By Cristina Mendez

BALTIMORE (WJZ) — People participated in rallies from Baltimore to Washington, DC, to show solidarity with the Ukrainian people on Sunday.

Those who participated in the rallies made several calls to action. 

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They asked for the process of allowing Ukrainian refugees to come into the United States streamlined. 

The rallies come on the heels of a request by Ukrainian President Volodymyr Zelensky that people of the world stand together against Russia’s invasion of his country.

Under Putin’s direction, the Russian military has bombed an art school sheltering some 400 people in the embattled port city of Mariupol, which is one of the many atrocities Russia has committed during the invasion.

“Come from your offices, your homes, your schools and universities,” Zelensky said just a few days ago.

That’s when he made an impassioned plea for people around the globe to make themselves visible at their town squares and streets.

Eight-year-old Michaela Buck of Baltimore heeded the Ukrainian president’s call. 

Buck was one of about a dozen people at Patterson Park braving the cold weather and calling for peace in Ukraine.

“Every human has a right to be free,” Buck said. “And I feel like Russia shouldn’t be doing this to Ukraine.

Her grandfather, Eduard Loring, escorted her to the rally.

“The first thing that we are out here for is we are witnesses,” he said. “We are witnesses of what’s going on globally, we are witnesses to the horror of Putin and his henchmen.”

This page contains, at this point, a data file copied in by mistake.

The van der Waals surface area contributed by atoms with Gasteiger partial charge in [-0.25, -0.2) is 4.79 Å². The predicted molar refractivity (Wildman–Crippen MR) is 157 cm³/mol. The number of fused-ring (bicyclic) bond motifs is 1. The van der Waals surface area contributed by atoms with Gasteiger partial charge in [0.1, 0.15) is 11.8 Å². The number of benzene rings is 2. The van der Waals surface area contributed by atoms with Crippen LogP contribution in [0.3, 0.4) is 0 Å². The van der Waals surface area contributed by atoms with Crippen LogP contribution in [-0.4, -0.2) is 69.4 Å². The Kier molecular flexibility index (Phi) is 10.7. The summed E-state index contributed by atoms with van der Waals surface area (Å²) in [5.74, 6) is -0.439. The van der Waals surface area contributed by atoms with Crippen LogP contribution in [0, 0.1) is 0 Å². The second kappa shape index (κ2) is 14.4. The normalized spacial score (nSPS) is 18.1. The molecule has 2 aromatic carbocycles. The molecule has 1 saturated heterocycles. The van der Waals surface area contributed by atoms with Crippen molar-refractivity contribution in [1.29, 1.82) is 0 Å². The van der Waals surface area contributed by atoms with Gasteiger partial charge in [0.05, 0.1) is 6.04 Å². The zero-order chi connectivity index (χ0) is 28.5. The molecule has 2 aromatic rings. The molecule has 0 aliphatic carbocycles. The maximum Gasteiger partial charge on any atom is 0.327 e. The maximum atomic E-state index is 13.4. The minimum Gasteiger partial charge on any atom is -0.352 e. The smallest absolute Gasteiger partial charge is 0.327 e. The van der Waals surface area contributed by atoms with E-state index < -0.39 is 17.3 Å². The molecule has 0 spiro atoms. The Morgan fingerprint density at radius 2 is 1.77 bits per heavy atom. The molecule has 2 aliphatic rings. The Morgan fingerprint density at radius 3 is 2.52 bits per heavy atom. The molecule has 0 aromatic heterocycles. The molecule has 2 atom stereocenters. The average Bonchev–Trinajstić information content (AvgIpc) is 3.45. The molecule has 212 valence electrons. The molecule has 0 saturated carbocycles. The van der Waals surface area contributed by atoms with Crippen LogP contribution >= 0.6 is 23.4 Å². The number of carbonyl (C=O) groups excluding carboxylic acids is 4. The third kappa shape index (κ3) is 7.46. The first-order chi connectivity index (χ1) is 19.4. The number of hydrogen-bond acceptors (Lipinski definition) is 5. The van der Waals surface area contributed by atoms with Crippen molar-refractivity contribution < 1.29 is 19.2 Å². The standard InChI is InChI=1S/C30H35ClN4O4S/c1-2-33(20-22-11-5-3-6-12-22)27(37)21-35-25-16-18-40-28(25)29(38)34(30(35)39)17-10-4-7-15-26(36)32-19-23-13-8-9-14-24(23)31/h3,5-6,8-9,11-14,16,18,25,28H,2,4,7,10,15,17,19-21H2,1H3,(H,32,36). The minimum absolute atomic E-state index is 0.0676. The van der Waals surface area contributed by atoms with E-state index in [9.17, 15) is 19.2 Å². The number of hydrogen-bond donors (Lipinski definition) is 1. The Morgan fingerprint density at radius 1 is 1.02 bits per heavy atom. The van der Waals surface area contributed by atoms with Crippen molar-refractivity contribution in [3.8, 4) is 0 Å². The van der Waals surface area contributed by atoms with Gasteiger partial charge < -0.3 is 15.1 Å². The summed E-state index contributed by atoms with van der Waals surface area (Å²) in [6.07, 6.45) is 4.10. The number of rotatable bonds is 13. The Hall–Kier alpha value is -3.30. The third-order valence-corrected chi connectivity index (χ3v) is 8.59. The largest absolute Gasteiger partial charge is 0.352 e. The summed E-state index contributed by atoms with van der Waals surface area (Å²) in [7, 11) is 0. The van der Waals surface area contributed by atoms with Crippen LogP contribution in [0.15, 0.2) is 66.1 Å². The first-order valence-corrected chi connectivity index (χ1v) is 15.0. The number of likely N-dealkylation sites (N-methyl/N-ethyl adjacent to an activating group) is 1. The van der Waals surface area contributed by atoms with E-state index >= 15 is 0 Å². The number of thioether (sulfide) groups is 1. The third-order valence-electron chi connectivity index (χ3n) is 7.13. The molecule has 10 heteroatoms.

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About an hour away, people had gathered in Washington D.C. to spread the same message.

Ukrainian Ambassador Oksana Markarova spoke to a sea of people—many of whom were carrying the Eurasian nation’s blue and yellow flag.

“Thank you for making the entire world [the] same today in one voice: that we all are Ukrainians today,” she said.

Many of the people at the rally called for the establishment of a no-fly zone over Ukraine.

They called for all business ties with Russia to be severed too. 

Maryland officials and residents have been proactive about supporting Ukraine and cutting ties with Russia.

During the uptick of the war, the lights at Baltimore City Hall turned blue and yellow to show Baltimore’s support for Ukraine.

The lights of M&T Bank Stadium, the home of the Baltimore Ravens, and the lights of Oriole Park at Camden Yards turned blue and yellow too.

To show their support, people across the city have held donation drives and sold homemade pierogies to raise money for Ukrainians who are struggling to survive the war in their country.

At the state level, Maryland officials have been trying to put economic pressure on Moscow by severing all formal and financial ties to Russia.

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They have terminated Maryland’s sister-state relationship with the Leningrad Oblast. Now, they aim to direct the state’s $70 billion pension system to divest its rapidly declining assets in Russia.

Cristina Mendez